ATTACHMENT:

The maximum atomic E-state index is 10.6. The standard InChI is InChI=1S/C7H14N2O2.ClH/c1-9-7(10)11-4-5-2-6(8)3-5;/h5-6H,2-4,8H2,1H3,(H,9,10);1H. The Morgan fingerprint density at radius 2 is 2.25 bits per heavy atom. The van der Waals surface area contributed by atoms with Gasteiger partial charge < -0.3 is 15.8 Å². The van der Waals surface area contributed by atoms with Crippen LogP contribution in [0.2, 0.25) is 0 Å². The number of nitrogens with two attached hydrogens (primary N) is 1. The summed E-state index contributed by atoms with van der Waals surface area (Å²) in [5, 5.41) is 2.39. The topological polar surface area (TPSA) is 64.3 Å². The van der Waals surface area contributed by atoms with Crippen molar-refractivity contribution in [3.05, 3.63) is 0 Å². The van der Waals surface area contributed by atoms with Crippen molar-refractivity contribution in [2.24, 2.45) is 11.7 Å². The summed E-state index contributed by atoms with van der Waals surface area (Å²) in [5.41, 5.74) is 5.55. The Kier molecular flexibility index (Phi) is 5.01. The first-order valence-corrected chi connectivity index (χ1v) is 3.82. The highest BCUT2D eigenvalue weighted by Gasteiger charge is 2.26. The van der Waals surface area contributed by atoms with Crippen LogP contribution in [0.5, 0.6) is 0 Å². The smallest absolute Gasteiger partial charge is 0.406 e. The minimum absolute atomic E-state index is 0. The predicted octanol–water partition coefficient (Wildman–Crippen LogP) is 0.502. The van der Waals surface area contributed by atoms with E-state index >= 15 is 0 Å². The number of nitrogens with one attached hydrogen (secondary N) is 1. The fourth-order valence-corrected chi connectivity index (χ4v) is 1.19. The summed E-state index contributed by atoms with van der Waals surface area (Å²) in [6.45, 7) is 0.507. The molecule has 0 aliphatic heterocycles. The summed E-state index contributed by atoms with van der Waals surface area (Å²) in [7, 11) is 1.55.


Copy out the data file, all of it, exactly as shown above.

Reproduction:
The maximum atomic E-state index is 10.6. The standard InChI is InChI=1S/C7H14N2O2.ClH/c1-9-7(10)11-4-5-2-6(8)3-5;/h5-6H,2-4,8H2,1H3,(H,9,10);1H. The Morgan fingerprint density at radius 2 is 2.25 bits per heavy atom. The van der Waals surface area contributed by atoms with Gasteiger partial charge < -0.3 is 15.8 Å². The van der Waals surface area contributed by atoms with Crippen LogP contribution in [0.2, 0.25) is 0 Å². The number of nitrogens with two attached hydrogens (primary N) is 1. The summed E-state index contributed by atoms with van der Waals surface area (Å²) in [5, 5.41) is 2.39. The topological polar surface area (TPSA) is 64.3 Å². The van der Waals surface area contributed by atoms with Crippen molar-refractivity contribution in [3.05, 3.63) is 0 Å². The van der Waals surface area contributed by atoms with Crippen molar-refractivity contribution in [2.24, 2.45) is 11.7 Å². The summed E-state index contributed by atoms with van der Waals surface area (Å²) in [5.41, 5.74) is 5.55. The Kier molecular flexibility index (Phi) is 5.01. The first-order valence-corrected chi connectivity index (χ1v) is 3.82. The highest BCUT2D eigenvalue weighted by Gasteiger charge is 2.26. The van der Waals surface area contributed by atoms with Crippen LogP contribution in [0.5, 0.6) is 0 Å². The smallest absolute Gasteiger partial charge is 0.406 e. The minimum absolute atomic E-state index is 0. The predicted octanol–water partition coefficient (Wildman–Crippen LogP) is 0.502. The van der Waals surface area contributed by atoms with E-state index >= 15 is 0 Å². The number of nitrogens with one attached hydrogen (secondary N) is 1. The fourth-order valence-corrected chi connectivity index (χ4v) is 1.19. The summed E-state index contributed by atoms with van der Waals surface area (Å²) in [6.45, 7) is 0.507. The molecule has 0 aliphatic heterocycles. The summed E-state index contributed by atoms with van der Waals surface area (Å²) in [7, 11) is 1.55.